Minn. state budget surplus rises to $1.23 billion for 2014, 2015 fiscal years

Minnesota Budget Fore_Mino(2)
State Economist Laura Kalambokidis explains part of the state's budget forecast, Friday, Feb. 28, 2014, in St. Paul, Minn. AP Photo/Jim Mone

State finance officials say Minnesota has a $1.2 billion projected budget surplus in the current two-year budget cycle. That’s a $408 million increase over the last forecast released in December.

The improvement is due entirely to better revenues driven by a stronger economy, Minnesota Management and Budget Commissioner Jim Schowalter said Friday as he released the newest state economic and budget forecast.

“It’s really a pretty simple story to explain because what’s happening is we’re seeing improved national economic performance, diminished uncertainty about national fiscal policy as well as an excellent local economy," he said. "All of this adds up to improvement in our state revenues as well as state jobs and incomes.”

Jim Schowalter, Margaret Kelly
Jim Schowalter, Minnesota Management and Budget Commissioner, presents the state's budget forecast as State Budget Director Margaret Kelly, right, listens, Friday, Feb. 28, 2014 in St. Paul, Minn. Jim Mone/AP

Gov. Mark Dayton and DFL legislative leaders will now have to decide how they want to spend the money. Dayton and House Democrats are pushing for tax cuts as high as $600 million. Some Senate Democrats, however, say they want to see much of the money put in budget reserves.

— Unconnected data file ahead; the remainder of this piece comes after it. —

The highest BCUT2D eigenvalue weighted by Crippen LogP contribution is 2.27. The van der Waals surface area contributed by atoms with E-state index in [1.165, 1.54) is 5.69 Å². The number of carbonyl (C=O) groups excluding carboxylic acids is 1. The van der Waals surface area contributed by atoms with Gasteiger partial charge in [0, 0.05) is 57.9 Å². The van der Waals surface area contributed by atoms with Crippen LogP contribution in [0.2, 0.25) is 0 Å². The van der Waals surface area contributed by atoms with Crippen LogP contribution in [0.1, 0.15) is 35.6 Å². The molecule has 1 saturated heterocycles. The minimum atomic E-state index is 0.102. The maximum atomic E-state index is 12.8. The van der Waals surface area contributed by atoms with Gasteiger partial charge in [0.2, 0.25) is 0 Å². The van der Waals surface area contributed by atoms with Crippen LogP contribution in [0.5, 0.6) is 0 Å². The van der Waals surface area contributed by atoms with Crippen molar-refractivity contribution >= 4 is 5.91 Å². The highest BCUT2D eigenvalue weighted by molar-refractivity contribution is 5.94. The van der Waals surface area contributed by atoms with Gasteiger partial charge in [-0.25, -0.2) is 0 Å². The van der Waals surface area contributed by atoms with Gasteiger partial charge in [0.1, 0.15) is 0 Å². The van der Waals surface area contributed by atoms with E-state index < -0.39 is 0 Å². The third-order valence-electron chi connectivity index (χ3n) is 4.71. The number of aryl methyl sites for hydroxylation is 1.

Dayton on Friday said he'll send his supplemental budget ideas to the Legislature next week. 

The improved financial picture shows "there is a positive role for government to play in our state’s economic progress" and the next step is to decide "how best to allocate this biennium’s $1.2 billion surplus," the governor said in a statement. "The individual and business tax cuts in the House tax bill are a very good start."

Today’s forecast comes less than a year after Dayton and the DFL-controlled Legislature passed $2.1 billion in tax hikes. Those tax increases are showing no signs of slowing the state’s budget outlook, said State Economist Laura Kalambokidis.

“The story about the Minnesota economy at the moment is that we’re continuing to make solid gains and so we’re growing and we’re growing at approximately the same rate as we were last year," she said. "If the tax changes of last year had a dramatic change on the economy, we’re not seeing it in the data right now.”

  • Click here for the full set of documents connected to the new economic and budget forecast.

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